The rules in this case were applied to all providers (within the Board's regulatory domain) of computerized reservation systems, and thus the findings of fact on which they were based "were used in the formulation of a basically legislative-type judgment, for prospective application only. . . ." Moreover, no effort to resolve a "set of disputed facts" was made. Although past abuses were used illustratively, to show that the Board was not just chasing phantoms, it did not try to determine to what extent any airline had actually violated section 411. It did not rely on the juicy tidbits of which an antitrust jury might have made much; these are not mentioned, and we are not authorized to assume that the Board relied covertly on evidence that would have been unreliable if not tested by cross-examination or supplemented by the fruits of pretrial discovery. And the Board did not come down on just one or two firms; its rules apply to the whole industry of airline-provided computerized reservations systems, the big and the small providers alike. This distinguishes American Bancorporation, Inc. v. Board of Governors of Fed. Reserve System, 509 F.2d 29, 37 (8th Cir. 1974), which involved a single acquisition by a bank holding company. Cf. SEC v. Frank, 388 F.2d 486, 491-92 (2d Cir. 1968) (Friendly, J.). When government acts across the board, the danger of official arbitrariness is reduced. See Philly's v. Byrne, 732 F.2d 87, 92 (7th Cir. 1984).
Another example of the power that agencies have to make antitrust-like regulations by means of informal rulemaking is the Federal Communications Commission's chain broadcasting rules (limiting network ownership of radio stations) upheld in National Broadcasting Co. v. United States, 319 U.S. 190, 87 L. Ed. 1344, 63 S. Ct. 997 (1943). The Commission had based these rules, which were not antitrust rules but had an antitrust flavor, on an investigation that had revealed abuses by the three networks of the economic power created by their ownership of radio stations. The Supreme Court said that its "duty is at an end when we find that the action of the Commission was based upon findings supported by evidence." Id. at 224. No one seemed troubled by the fact that the evidentiary basis of the findings had been laid in a rulemaking rather than an adjudicative proceeding, though the regulations that resulted were farther-reaching than anything involved in this case. Admittedly the case preceded the enactment of the Administrative Procedure Act, but many years later the Supreme Court upheld a similar regulation, limiting newspaper ownership by broadcasters, even though the regulation required some divestiture and the rulemaking proceeding did not conclusively establish the factual premises of the Commission's action. See FCC v. National Citizens Comm. for Broadcasting, 436 U.S. 775, 796-97, 56 L. Ed. 2d 697, 98 S. Ct. 2096 (1978); see also United States v. Storer Broadcasting Co., 351 U.S. 192, 202-05, 100 L. Ed. 1081, 76 S. Ct. 763 (1956); Recording Industry Ass'n of America v. Copyright Royalty Tribunal, 213 U.S. App. D.C. 156, 662 F.2d 1, 8-9 (D.C. Cir. 1981).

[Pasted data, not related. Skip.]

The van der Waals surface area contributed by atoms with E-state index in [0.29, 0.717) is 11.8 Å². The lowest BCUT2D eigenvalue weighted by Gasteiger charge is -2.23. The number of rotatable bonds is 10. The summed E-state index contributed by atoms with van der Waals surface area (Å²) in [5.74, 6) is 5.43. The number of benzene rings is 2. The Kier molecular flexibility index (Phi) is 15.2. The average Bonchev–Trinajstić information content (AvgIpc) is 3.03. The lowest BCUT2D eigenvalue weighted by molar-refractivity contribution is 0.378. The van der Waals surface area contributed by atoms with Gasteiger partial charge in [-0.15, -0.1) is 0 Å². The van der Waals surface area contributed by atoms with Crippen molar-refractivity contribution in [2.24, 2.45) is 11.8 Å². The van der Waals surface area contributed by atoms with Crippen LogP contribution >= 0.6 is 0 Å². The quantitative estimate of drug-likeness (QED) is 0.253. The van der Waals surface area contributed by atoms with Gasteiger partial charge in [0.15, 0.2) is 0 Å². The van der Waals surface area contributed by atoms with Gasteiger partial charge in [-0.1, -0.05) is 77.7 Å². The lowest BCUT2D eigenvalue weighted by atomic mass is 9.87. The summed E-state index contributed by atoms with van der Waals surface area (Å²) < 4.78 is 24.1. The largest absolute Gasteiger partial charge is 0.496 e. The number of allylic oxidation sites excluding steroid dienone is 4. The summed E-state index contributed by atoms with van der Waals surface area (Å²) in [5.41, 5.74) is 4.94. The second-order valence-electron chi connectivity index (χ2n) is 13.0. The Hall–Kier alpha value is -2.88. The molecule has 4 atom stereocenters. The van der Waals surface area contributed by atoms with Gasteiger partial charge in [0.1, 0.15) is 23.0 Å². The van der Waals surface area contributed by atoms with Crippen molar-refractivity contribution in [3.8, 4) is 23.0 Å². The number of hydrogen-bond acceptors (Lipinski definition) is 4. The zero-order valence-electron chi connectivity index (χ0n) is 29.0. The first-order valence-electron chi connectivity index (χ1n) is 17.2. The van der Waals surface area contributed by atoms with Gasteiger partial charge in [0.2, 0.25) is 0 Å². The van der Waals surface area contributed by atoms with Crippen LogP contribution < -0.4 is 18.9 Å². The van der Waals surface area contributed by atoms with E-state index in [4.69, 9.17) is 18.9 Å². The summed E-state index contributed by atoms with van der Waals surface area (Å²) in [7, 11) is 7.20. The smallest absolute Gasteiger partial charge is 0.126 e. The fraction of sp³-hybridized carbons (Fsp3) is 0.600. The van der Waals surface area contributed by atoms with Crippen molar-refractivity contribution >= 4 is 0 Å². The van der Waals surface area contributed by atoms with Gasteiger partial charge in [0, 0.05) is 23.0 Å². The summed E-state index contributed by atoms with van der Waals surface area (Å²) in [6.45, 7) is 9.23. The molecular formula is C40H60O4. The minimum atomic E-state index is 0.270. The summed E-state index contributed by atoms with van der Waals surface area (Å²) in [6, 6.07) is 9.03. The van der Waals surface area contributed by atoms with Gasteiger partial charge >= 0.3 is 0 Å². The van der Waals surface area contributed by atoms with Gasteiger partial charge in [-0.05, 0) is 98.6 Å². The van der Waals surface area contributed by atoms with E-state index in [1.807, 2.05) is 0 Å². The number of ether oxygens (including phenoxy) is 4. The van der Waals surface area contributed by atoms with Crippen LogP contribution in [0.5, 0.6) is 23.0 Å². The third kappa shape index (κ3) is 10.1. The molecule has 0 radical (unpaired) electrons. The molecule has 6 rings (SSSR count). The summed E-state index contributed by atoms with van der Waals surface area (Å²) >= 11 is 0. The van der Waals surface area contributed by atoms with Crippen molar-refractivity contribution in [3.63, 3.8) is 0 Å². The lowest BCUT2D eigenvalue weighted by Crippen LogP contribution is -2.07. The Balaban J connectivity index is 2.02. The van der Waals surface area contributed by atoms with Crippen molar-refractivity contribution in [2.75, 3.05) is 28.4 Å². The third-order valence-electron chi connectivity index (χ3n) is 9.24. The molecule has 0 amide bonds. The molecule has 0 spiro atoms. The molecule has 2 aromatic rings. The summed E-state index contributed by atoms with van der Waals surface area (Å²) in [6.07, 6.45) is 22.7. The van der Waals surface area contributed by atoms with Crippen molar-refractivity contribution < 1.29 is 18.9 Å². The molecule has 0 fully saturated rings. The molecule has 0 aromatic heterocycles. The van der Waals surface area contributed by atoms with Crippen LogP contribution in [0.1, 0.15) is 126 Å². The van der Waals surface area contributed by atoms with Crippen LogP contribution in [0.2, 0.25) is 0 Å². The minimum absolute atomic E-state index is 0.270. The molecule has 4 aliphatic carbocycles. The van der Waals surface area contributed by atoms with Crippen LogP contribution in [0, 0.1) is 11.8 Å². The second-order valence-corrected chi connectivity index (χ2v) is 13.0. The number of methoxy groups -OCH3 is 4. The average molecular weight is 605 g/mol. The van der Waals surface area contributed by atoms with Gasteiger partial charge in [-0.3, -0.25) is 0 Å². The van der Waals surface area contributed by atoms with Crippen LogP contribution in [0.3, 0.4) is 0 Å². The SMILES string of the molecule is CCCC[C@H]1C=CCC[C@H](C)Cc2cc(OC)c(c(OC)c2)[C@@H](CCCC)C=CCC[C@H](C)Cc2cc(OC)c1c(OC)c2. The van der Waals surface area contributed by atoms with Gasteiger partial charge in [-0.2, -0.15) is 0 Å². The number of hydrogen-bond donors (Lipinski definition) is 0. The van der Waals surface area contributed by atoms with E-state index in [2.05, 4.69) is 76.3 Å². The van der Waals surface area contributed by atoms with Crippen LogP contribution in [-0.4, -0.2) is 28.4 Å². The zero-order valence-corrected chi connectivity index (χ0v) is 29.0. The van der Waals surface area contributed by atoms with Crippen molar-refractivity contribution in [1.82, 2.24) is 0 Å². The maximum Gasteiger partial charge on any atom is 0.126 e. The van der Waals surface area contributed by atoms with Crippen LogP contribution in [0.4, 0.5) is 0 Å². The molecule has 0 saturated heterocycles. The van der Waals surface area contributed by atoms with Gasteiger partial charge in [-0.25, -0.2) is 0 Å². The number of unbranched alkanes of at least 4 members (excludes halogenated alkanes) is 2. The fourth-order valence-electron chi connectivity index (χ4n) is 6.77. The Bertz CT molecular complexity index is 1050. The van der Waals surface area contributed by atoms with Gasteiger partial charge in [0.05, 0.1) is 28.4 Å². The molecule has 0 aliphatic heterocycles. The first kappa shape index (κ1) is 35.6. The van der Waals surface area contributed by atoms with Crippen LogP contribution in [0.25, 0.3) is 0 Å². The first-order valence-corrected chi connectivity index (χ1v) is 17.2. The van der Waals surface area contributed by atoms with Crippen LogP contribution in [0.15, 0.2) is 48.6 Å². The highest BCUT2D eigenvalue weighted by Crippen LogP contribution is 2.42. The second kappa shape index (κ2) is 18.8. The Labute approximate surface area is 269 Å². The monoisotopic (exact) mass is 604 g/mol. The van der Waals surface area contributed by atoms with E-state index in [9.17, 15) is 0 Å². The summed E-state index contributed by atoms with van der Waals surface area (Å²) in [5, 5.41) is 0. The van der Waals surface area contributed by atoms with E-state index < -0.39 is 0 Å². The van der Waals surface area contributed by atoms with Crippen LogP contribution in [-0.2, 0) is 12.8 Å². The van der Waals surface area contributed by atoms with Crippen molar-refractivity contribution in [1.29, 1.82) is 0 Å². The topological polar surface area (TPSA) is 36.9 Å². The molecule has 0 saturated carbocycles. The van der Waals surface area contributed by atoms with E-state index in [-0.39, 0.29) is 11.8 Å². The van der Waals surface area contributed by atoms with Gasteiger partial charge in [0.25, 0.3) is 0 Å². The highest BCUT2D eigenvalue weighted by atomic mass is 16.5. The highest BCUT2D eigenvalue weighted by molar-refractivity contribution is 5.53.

Agencies, without having to conduct an evidentiary hearing, have been allowed to decide such antitrust questions as whether a particular firm or group of firms has or is abusing or is likely to abuse market power, which are the very questions involved in the present case. An example is the FCC's rule on the provision of customer equipment through separate subsidiaries of the former Bell operating companies, which we upheld last summer. See Illinois Bell Tel. Co. v. FCC, 740 F.2d 465 (7th Cir. 1984). Like the rules in this case -- more clearly than the chain broadcasting rules -- the separate-subsidiary rule was based on antitrust analysis, and was as here a rule made after notice-and-comment rulemaking. The cases in which reviewing courts have allowed agencies, over objection, to make judgments on market power and related competitive issues without adjudicative hearings include Belenke v. SEC, 606 F.2d 193, 198-99 (7th Cir. 1979); Brae Corp. v. United States, 238 U.S. App. D.C. 352, 740 F.2d 1023, 1038-40 (D.C. Cir. 1984) (per curiam); United States v. FCC, 209 U.S. App. D.C. 79, 652 F.2d 72, 91-96 (D.C. Cir. 1980) (en banc) ("expert witnesses and cross-examination would not add appreciably to [the FCC's] already-expert knowledge of the field," id. at 94); National Small Shipments Traffic Conference, Inc. v. CAB, supra, 618 F.2d at 828-31 ("The Air Carriers argue that the Board's decision must be supported by substantial evidence in the record. However, in concluding that abolishing the tariff filing requirement will increase price competition without depriving shippers of adequate rate information or precluding enforcement of the statutory ban on discriminatory rates, the Board made a determination that was 'primarily of a judgmental or predictive nature,'" id. at 829); Bell Tel. Co. of Pennsylvania v. FCC, 503 F.2d 1250, 1268 (3d Cir. 1974); Phillips Petroleum Co. v. FPC, 475 F.2d 842, 844 (10th Cir. 1973); cf. Trans World Airlines, Inc. v. CAB, 637 F.2d 62, 71 (2d Cir. 1980).